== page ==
• Heart disease from inactivity
  • Bedsores and ulcers from lack of movement
  • A decline in mental health with no physical movement
  • General pain and stiffness

Using Physiotherapy As a Preventative Measure

As the human body ages, it doesn’t have the same agility and strength as it once did. To keep the body in its best form, Baby Boomers need to spend extra time taking care of their muscles and movements than someone much younger would. Before the body gets feeble, physiotherapists can work with a patient on a physiotherapy program that focuses on muscle strength for walking, sitting and standing as well as balance. Muscles and balance are the two main focuses of most senior physiotherapy programs because they are key to movement and activity. For many seniors, this type of therapy can enable them to live in their homes for longer, walk up and down staircases, showering independently, going out for walks unassisted and even preparing meals.

For Those Who Need Assistance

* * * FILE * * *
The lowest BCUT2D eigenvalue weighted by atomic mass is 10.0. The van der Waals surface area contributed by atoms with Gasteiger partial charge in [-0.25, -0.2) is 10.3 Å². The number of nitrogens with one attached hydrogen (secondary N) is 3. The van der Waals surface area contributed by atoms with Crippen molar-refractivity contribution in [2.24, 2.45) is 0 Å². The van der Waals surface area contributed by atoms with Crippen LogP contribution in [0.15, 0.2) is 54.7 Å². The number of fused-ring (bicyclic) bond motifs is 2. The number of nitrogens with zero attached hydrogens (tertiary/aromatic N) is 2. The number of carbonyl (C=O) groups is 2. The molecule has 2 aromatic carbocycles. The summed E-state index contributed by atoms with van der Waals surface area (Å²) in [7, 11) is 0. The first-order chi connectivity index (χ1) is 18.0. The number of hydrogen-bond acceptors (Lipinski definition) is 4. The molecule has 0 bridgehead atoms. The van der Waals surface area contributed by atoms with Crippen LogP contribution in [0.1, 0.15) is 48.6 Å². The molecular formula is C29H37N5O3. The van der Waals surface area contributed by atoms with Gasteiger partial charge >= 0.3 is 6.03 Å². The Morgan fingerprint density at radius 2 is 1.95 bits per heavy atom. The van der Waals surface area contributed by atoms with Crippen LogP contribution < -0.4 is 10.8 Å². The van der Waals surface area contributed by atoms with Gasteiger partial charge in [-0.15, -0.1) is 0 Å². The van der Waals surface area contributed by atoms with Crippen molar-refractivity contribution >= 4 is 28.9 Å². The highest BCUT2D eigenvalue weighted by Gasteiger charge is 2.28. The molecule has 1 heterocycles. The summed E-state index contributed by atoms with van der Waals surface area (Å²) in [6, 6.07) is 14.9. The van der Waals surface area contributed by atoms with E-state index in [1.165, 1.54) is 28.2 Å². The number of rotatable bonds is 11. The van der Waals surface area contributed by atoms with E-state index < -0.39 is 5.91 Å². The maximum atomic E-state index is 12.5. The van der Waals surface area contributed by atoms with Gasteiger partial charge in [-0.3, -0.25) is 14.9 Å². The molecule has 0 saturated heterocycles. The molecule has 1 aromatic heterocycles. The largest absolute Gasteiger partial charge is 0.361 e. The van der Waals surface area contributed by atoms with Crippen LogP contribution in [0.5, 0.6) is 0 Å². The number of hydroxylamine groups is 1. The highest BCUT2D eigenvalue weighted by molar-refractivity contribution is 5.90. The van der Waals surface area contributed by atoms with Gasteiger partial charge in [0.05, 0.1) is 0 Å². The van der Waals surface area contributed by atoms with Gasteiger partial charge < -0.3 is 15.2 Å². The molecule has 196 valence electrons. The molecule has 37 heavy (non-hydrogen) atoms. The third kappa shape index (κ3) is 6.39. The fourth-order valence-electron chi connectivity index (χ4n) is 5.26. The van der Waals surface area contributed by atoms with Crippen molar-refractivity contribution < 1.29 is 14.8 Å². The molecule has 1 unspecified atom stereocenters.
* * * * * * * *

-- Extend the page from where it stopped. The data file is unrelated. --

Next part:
Some who are either in their early senior years and even those in their late senior years may require mobility devices to move. Walkers, canes, forearm walking sticks, or wheelchairs are common for seniors who are dealing with musculoskeletal ageing or for those who have illnesses or diseases that affect their movements. Senior physiotherapy provided by a physiotherapist allows for patients that need these devices to learn how to use them in a beneficial way for their bodies. They may also work with a patient on movements that don’t rely fully on assisted devices if they believe that the patient can be rehabilitated to move independently. A patient can work with their physiotherapist and the advice of a medical doctor to determine the best reasonable outcome—whether its strengthening and gaining balance to discard the assistive devices or to strengthen and gain balance as much as possible to make movements easier with the assistive devices.